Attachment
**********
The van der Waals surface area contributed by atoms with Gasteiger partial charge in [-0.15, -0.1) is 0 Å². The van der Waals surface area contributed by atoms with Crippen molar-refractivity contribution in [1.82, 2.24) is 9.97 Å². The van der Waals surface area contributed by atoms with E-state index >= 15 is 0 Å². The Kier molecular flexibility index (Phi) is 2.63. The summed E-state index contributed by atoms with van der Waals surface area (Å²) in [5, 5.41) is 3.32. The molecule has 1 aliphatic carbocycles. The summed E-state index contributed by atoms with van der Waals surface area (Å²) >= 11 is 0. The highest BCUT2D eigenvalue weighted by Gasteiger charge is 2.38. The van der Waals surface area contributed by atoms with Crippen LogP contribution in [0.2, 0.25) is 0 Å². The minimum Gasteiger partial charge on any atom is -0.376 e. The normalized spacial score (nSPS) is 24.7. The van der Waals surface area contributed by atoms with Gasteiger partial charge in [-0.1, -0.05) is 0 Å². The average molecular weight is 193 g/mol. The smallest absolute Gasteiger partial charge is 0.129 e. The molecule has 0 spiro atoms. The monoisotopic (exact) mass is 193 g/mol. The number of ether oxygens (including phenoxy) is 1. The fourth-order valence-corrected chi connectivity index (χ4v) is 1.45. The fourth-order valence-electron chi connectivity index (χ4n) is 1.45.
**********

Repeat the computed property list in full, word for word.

The van der Waals surface area contributed by atoms with Gasteiger partial charge in [-0.15, -0.1) is 0 Å². The van der Waals surface area contributed by atoms with Crippen molar-refractivity contribution in [1.82, 2.24) is 9.97 Å². The van der Waals surface area contributed by atoms with E-state index >= 15 is 0 Å². The Kier molecular flexibility index (Phi) is 2.63. The summed E-state index contributed by atoms with van der Waals surface area (Å²) in [5, 5.41) is 3.32. The molecule has 1 aliphatic carbocycles. The summed E-state index contributed by atoms with van der Waals surface area (Å²) >= 11 is 0. The highest BCUT2D eigenvalue weighted by Gasteiger charge is 2.38. The van der Waals surface area contributed by atoms with Crippen LogP contribution in [0.2, 0.25) is 0 Å². The minimum Gasteiger partial charge on any atom is -0.376 e. The normalized spacial score (nSPS) is 24.7. The van der Waals surface area contributed by atoms with Gasteiger partial charge in [-0.1, -0.05) is 0 Å². The average molecular weight is 193 g/mol. The smallest absolute Gasteiger partial charge is 0.129 e. The molecule has 0 spiro atoms. The monoisotopic (exact) mass is 193 g/mol. The number of ether oxygens (including phenoxy) is 1. The fourth-order valence-corrected chi connectivity index (χ4v) is 1.45. The fourth-order valence-electron chi connectivity index (χ4n) is 1.45.